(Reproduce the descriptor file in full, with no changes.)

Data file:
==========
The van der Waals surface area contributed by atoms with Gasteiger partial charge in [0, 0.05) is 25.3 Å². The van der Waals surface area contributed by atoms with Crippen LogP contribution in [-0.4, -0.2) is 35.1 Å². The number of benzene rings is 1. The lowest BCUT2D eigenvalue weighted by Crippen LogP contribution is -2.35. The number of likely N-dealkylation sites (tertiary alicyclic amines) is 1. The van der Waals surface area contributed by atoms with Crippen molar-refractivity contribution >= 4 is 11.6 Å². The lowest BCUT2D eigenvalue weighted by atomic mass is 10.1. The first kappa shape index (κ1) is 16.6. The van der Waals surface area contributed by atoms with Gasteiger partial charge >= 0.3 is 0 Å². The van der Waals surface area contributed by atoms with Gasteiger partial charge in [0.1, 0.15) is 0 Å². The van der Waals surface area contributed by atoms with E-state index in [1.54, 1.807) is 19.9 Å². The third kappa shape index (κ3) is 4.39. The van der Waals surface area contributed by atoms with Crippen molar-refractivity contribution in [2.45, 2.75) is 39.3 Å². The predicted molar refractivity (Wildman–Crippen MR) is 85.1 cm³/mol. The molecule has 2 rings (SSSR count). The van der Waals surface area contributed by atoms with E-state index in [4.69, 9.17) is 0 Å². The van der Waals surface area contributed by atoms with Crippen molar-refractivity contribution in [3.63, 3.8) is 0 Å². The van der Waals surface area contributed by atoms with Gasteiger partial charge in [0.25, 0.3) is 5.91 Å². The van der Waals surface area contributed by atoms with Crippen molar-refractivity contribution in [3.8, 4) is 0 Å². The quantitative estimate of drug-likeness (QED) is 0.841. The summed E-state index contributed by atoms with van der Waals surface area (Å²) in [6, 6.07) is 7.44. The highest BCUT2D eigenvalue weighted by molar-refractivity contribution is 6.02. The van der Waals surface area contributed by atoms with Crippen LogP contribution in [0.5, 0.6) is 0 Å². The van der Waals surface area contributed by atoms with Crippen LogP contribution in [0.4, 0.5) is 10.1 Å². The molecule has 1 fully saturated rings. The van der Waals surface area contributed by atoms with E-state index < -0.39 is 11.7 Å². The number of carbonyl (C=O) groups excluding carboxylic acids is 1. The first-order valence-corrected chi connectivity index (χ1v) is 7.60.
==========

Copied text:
The van der Waals surface area contributed by atoms with Gasteiger partial charge in [0, 0.05) is 25.3 Å². The van der Waals surface area contributed by atoms with Crippen LogP contribution in [-0.4, -0.2) is 35.1 Å². The number of benzene rings is 1. The lowest BCUT2D eigenvalue weighted by Crippen LogP contribution is -2.35. The number of likely N-dealkylation sites (tertiary alicyclic amines) is 1. The van der Waals surface area contributed by atoms with Crippen molar-refractivity contribution >= 4 is 11.6 Å². The lowest BCUT2D eigenvalue weighted by atomic mass is 10.1. The first kappa shape index (κ1) is 16.6. The van der Waals surface area contributed by atoms with Gasteiger partial charge >= 0.3 is 0 Å². The van der Waals surface area contributed by atoms with Gasteiger partial charge in [0.1, 0.15) is 0 Å². The van der Waals surface area contributed by atoms with E-state index in [1.54, 1.807) is 19.9 Å². The third kappa shape index (κ3) is 4.39. The van der Waals surface area contributed by atoms with Crippen molar-refractivity contribution in [2.45, 2.75) is 39.3 Å². The predicted molar refractivity (Wildman–Crippen MR) is 85.1 cm³/mol. The molecule has 2 rings (SSSR count). The van der Waals surface area contributed by atoms with E-state index in [4.69, 9.17) is 0 Å². The van der Waals surface area contributed by atoms with Crippen molar-refractivity contribution in [3.63, 3.8) is 0 Å². The van der Waals surface area contributed by atoms with Gasteiger partial charge in [0.25, 0.3) is 5.91 Å². The van der Waals surface area contributed by atoms with Crippen molar-refractivity contribution in [3.8, 4) is 0 Å². The quantitative estimate of drug-likeness (QED) is 0.841. The summed E-state index contributed by atoms with van der Waals surface area (Å²) in [6, 6.07) is 7.44. The highest BCUT2D eigenvalue weighted by molar-refractivity contribution is 6.02. The van der Waals surface area contributed by atoms with Crippen LogP contribution in [0.5, 0.6) is 0 Å². The van der Waals surface area contributed by atoms with Crippen LogP contribution in [0.4, 0.5) is 10.1 Å². The molecule has 1 fully saturated rings. The van der Waals surface area contributed by atoms with E-state index < -0.39 is 11.7 Å². The number of carbonyl (C=O) groups excluding carboxylic acids is 1. The first-order valence-corrected chi connectivity index (χ1v) is 7.60.